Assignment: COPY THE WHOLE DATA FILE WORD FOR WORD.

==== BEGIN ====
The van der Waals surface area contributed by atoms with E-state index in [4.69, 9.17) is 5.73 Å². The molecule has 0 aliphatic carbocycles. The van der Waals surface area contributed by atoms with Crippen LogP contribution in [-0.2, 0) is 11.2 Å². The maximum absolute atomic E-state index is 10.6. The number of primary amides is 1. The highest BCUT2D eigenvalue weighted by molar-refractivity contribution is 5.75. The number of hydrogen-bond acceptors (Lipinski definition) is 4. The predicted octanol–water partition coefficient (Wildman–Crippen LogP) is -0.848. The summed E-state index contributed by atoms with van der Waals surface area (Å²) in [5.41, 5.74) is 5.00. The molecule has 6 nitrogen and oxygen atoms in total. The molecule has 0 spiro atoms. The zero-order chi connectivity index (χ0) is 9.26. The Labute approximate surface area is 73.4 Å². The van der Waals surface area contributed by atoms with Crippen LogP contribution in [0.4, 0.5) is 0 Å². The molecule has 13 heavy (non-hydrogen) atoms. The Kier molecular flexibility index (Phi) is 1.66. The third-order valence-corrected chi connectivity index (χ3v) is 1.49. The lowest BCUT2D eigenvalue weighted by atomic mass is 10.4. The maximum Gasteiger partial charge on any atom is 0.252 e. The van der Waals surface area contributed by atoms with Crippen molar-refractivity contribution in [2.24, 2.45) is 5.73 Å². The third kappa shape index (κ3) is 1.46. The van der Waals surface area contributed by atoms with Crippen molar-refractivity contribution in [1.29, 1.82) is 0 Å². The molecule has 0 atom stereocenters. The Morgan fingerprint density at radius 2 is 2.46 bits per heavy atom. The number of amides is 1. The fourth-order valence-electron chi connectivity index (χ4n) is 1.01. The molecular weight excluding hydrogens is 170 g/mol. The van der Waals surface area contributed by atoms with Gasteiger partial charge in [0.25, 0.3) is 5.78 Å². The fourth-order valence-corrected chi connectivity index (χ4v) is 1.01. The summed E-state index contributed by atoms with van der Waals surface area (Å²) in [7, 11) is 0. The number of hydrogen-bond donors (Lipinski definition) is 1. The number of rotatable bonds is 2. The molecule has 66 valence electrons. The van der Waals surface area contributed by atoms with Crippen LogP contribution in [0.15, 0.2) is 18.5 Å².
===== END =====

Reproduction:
The van der Waals surface area contributed by atoms with E-state index in [4.69, 9.17) is 5.73 Å². The molecule has 0 aliphatic carbocycles. The van der Waals surface area contributed by atoms with Crippen LogP contribution in [-0.2, 0) is 11.2 Å². The maximum absolute atomic E-state index is 10.6. The number of primary amides is 1. The highest BCUT2D eigenvalue weighted by molar-refractivity contribution is 5.75. The number of hydrogen-bond acceptors (Lipinski definition) is 4. The predicted octanol–water partition coefficient (Wildman–Crippen LogP) is -0.848. The summed E-state index contributed by atoms with van der Waals surface area (Å²) in [5.41, 5.74) is 5.00. The molecule has 6 nitrogen and oxygen atoms in total. The molecule has 0 spiro atoms. The zero-order chi connectivity index (χ0) is 9.26. The Labute approximate surface area is 73.4 Å². The van der Waals surface area contributed by atoms with Crippen LogP contribution in [0.4, 0.5) is 0 Å². The molecule has 13 heavy (non-hydrogen) atoms. The Kier molecular flexibility index (Phi) is 1.66. The third-order valence-corrected chi connectivity index (χ3v) is 1.49. The lowest BCUT2D eigenvalue weighted by atomic mass is 10.4. The maximum Gasteiger partial charge on any atom is 0.252 e. The van der Waals surface area contributed by atoms with Crippen molar-refractivity contribution in [2.24, 2.45) is 5.73 Å². The third kappa shape index (κ3) is 1.46. The van der Waals surface area contributed by atoms with Crippen molar-refractivity contribution in [1.29, 1.82) is 0 Å². The molecule has 0 atom stereocenters. The Morgan fingerprint density at radius 2 is 2.46 bits per heavy atom. The number of amides is 1. The fourth-order valence-electron chi connectivity index (χ4n) is 1.01. The molecular weight excluding hydrogens is 170 g/mol. The van der Waals surface area contributed by atoms with Gasteiger partial charge in [0.25, 0.3) is 5.78 Å². The fourth-order valence-corrected chi connectivity index (χ4v) is 1.01. The summed E-state index contributed by atoms with van der Waals surface area (Å²) in [7, 11) is 0. The number of hydrogen-bond donors (Lipinski definition) is 1. The number of rotatable bonds is 2. The molecule has 66 valence electrons. The van der Waals surface area contributed by atoms with Crippen LogP contribution in [0.15, 0.2) is 18.5 Å².